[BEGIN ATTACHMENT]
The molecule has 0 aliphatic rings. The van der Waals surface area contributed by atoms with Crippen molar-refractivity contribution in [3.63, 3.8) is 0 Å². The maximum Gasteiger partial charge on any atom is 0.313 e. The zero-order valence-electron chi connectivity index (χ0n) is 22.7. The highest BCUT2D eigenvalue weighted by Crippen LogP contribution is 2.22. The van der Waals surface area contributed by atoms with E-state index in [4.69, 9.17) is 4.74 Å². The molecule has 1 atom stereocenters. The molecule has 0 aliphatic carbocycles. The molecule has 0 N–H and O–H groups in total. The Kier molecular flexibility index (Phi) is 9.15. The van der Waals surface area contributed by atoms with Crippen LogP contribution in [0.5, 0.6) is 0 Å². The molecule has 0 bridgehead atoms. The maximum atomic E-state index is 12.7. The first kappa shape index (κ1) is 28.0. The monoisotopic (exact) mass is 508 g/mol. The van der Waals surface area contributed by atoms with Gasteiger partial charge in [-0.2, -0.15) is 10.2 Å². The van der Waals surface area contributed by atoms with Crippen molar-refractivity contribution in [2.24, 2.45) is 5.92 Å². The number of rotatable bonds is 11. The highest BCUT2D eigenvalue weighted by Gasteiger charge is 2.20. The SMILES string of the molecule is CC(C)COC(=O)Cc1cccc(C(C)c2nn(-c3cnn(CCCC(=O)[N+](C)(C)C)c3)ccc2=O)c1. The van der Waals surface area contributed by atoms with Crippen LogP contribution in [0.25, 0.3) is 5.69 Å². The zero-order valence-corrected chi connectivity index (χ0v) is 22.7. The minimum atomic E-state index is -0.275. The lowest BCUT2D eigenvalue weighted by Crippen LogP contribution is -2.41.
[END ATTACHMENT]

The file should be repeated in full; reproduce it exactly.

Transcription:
The molecule has 0 aliphatic rings. The van der Waals surface area contributed by atoms with Crippen molar-refractivity contribution in [3.63, 3.8) is 0 Å². The maximum Gasteiger partial charge on any atom is 0.313 e. The zero-order valence-electron chi connectivity index (χ0n) is 22.7. The highest BCUT2D eigenvalue weighted by Crippen LogP contribution is 2.22. The van der Waals surface area contributed by atoms with E-state index in [4.69, 9.17) is 4.74 Å². The molecule has 1 atom stereocenters. The molecule has 0 aliphatic carbocycles. The molecule has 0 N–H and O–H groups in total. The Kier molecular flexibility index (Phi) is 9.15. The van der Waals surface area contributed by atoms with Crippen LogP contribution in [0.5, 0.6) is 0 Å². The molecule has 0 bridgehead atoms. The maximum atomic E-state index is 12.7. The first kappa shape index (κ1) is 28.0. The monoisotopic (exact) mass is 508 g/mol. The van der Waals surface area contributed by atoms with Gasteiger partial charge in [-0.2, -0.15) is 10.2 Å². The van der Waals surface area contributed by atoms with Crippen molar-refractivity contribution in [2.24, 2.45) is 5.92 Å². The number of rotatable bonds is 11. The highest BCUT2D eigenvalue weighted by Gasteiger charge is 2.20. The SMILES string of the molecule is CC(C)COC(=O)Cc1cccc(C(C)c2nn(-c3cnn(CCCC(=O)[N+](C)(C)C)c3)ccc2=O)c1. The van der Waals surface area contributed by atoms with Crippen LogP contribution in [0.25, 0.3) is 5.69 Å². The zero-order valence-corrected chi connectivity index (χ0v) is 22.7. The minimum atomic E-state index is -0.275. The lowest BCUT2D eigenvalue weighted by Crippen LogP contribution is -2.41.